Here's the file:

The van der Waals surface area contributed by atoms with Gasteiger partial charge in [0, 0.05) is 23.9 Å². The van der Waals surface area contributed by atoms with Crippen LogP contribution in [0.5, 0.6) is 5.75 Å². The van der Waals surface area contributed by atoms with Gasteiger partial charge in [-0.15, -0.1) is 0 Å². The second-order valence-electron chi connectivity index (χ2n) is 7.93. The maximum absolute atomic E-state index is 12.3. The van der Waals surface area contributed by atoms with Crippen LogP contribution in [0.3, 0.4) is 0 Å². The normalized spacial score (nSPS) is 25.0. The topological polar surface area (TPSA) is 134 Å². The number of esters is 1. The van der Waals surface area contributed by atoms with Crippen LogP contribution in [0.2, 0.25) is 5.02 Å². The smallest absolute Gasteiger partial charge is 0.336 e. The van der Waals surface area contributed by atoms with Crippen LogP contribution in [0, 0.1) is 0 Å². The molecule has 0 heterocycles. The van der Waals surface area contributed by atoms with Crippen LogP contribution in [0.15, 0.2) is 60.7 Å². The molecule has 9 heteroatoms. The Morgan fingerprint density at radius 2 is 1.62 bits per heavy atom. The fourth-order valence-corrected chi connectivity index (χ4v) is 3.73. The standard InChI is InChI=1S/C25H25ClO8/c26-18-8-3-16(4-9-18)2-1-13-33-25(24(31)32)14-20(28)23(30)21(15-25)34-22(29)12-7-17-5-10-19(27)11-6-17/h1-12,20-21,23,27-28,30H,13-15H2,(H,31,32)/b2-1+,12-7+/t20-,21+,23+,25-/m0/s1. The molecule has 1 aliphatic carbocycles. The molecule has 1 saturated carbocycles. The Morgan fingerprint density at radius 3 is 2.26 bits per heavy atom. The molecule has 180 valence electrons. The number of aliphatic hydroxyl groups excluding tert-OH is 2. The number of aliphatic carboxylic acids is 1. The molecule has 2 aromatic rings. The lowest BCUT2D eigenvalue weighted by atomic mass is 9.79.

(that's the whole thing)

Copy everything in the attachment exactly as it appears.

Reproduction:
The van der Waals surface area contributed by atoms with Gasteiger partial charge in [0, 0.05) is 23.9 Å². The van der Waals surface area contributed by atoms with Crippen LogP contribution in [0.5, 0.6) is 5.75 Å². The van der Waals surface area contributed by atoms with Gasteiger partial charge in [-0.15, -0.1) is 0 Å². The second-order valence-electron chi connectivity index (χ2n) is 7.93. The maximum absolute atomic E-state index is 12.3. The van der Waals surface area contributed by atoms with Crippen LogP contribution in [0.3, 0.4) is 0 Å². The normalized spacial score (nSPS) is 25.0. The topological polar surface area (TPSA) is 134 Å². The number of esters is 1. The van der Waals surface area contributed by atoms with Crippen LogP contribution in [0.2, 0.25) is 5.02 Å². The smallest absolute Gasteiger partial charge is 0.336 e. The van der Waals surface area contributed by atoms with Crippen LogP contribution in [0, 0.1) is 0 Å². The molecule has 0 heterocycles. The van der Waals surface area contributed by atoms with Crippen LogP contribution in [0.15, 0.2) is 60.7 Å². The molecule has 9 heteroatoms. The Morgan fingerprint density at radius 2 is 1.62 bits per heavy atom. The fourth-order valence-corrected chi connectivity index (χ4v) is 3.73. The standard InChI is InChI=1S/C25H25ClO8/c26-18-8-3-16(4-9-18)2-1-13-33-25(24(31)32)14-20(28)23(30)21(15-25)34-22(29)12-7-17-5-10-19(27)11-6-17/h1-12,20-21,23,27-28,30H,13-15H2,(H,31,32)/b2-1+,12-7+/t20-,21+,23+,25-/m0/s1. The molecule has 1 aliphatic carbocycles. The molecule has 1 saturated carbocycles. The Morgan fingerprint density at radius 3 is 2.26 bits per heavy atom. The molecule has 180 valence electrons. The number of aliphatic hydroxyl groups excluding tert-OH is 2. The number of aliphatic carboxylic acids is 1. The molecule has 2 aromatic rings. The lowest BCUT2D eigenvalue weighted by atomic mass is 9.79.